Johnny Rotten was right to sue to stop FX’s Pistol from going forward.
The Sex Pistols and PiL frontman ultimately was unsuccessful in his legal efforts last year to prevent the seminal band’s music being used in the Danny Boyle-directed miniseries. However, Pistol, which dropped in its entirety today on Disney-owned Hulu, is an overly sentimental love letter that never should have been sent. You’d find more depth and authenticity on how England has been really dreamin ‘over the decades in this week’s pomp-packed Platinum Jubilee for the disastrous reign of Elizabeth II.
Simply put, Pistol is more junk than punk.
Even with searing classics like “God Save the Queen” in the well-crafted soundtrack mix, the six-episode series based in part on guitarist Steve Jones’ 2017 memoir limps along when it should roar. Hobbled with a surprisingly sub-standard coming-of-age story held together figuratively and literally by amphetamines, safety pins and the POV of Toby Wallace as Jones, Pistol gets jammed up in the contradictions of the Sex Pistols where it could have reveled in them with revolutionary enthusiasm and clear eyes.
In that sense, a sharper blueprint for the bloated Craig Pierce-penned project could have been singer John Lydon’s sparring Rotten: No Irish, No Blacks, No Dogs from 1993 melded with the saga of the band’s Situationist-inspired manager in Paul Gorman’s admittedly overwritten The Life & Times of Malcolm McLaren: The Biography from 2020. While both books, like their pivotal subjects, are problematic, they also aren’t afraid to trudge through the grueling realities of post-war British working-class life and the personal perseverance of its protagonists.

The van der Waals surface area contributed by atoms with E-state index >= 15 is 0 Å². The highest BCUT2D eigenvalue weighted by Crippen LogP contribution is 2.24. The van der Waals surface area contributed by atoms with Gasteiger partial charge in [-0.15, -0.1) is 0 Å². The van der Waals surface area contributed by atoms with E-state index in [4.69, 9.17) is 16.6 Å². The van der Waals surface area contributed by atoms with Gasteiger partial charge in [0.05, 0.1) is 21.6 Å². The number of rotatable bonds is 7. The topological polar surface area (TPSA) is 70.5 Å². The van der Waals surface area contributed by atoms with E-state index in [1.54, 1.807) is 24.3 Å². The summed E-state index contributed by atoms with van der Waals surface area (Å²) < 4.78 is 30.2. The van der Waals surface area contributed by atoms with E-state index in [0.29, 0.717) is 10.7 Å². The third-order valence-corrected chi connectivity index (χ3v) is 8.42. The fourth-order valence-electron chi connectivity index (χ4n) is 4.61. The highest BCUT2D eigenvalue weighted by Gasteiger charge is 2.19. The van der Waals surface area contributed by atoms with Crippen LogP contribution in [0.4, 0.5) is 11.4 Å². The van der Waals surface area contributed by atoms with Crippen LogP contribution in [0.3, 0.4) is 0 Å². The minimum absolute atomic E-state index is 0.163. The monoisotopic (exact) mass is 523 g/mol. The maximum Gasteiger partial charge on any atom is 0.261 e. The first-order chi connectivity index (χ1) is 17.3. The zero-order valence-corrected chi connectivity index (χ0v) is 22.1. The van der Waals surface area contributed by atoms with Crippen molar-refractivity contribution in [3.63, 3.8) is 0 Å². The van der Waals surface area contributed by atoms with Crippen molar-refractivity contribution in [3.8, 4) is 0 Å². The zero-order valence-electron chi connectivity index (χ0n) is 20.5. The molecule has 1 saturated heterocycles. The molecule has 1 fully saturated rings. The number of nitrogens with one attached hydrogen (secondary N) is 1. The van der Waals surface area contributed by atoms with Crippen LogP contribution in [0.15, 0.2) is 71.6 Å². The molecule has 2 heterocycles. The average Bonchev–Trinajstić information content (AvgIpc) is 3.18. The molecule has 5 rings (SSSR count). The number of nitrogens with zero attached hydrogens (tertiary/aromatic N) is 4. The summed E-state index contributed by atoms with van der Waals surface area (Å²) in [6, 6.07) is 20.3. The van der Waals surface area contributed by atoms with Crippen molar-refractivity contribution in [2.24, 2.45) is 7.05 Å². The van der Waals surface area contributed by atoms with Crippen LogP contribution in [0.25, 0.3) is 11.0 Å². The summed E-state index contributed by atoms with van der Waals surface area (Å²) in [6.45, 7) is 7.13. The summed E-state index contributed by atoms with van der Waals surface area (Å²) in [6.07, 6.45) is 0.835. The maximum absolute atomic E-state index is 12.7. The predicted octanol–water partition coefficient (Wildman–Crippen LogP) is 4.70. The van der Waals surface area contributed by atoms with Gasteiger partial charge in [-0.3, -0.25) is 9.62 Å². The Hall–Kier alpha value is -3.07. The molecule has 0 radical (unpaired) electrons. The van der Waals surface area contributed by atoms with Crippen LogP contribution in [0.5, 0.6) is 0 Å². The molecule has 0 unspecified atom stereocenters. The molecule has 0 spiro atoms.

That’s not something you are going to find much of in the Behind the Music-formatted Pistol. As the constructed band themselves, Wallace’s Jones, Anson Boon’s Lydon / Rotten, Louis Partridge’s Sid Vicious, Jacob Slater’s drummer Paul Cook, and Christian Lees as original bassist Glen Matlock are merely pawns in Boyle and Pearce’s nostalgia game. Damningly, Pistol‘s greatest achievement may be its ability to render the manipulative and occasionally incandescent McLaren, as played here by impish The Queen’s Gambit’s Thomas Brodie-Sangster, as a dim “lost little boy.”
That sort of faux pas and slippage through Boyle and Pearce’s undeniably talented hands is in no small part how Pistol stumbles away from all that was so towering about 1986’s Alex Cox-directed Sid & Nancy, starring Gary Oldman. Where that film went for the iconic, this show leans into dull convention. Tossing in a Bowie cameo of sorts, the erratically paced Pistol is pretty much a boys club, with Game of Thrones’ Maisie Williams adrift as punk icon Jordan and the trio of Chrissie Hynde (Sydney Chandler), Vivienne Westwood (Talulah Riley) and Nancy Spungen (Emma Appleton) mostly mishandled.
Production designer and Trainspotting alum Kave Quinn does a more-than-solid job depicting the brutal desolation of 1970s Britain, with its toxic fumes of faded Imperial braggadocio, but the gutter-and stardust-origins of punk rock and the Pistols were about much more than the look or even the times. With just one real album under the respective belts, and a mere three years total in existence, plus not-so-embarrassing reunions in 1996 and 2007, the Sex Pistols were a cultural paradox. Aiming for what looks like popular appeal, the FX Productions miniseries from EPs Jones, Boyle, Moulin Rouge! co-scribe Pearce Gail Lyon, Anita Camarata, Tracey Seaward, Paul Lee, Hope Hartman and wiip drains all the blood, guts and broken fingernails out of what is by definition an epic tale of a gang of young men who snatched cash out of chaos and much more.
Right near the end of the very last Sex Pistols gig of the imploding band’s 1978 American tour, the then-still-Johnny Rotten asked the crowd at San Francisco’s Winterland: “Ever get the feeling you’ve been cheated?”
Over 40 years later, FX’s Pistol knows its blushing answer.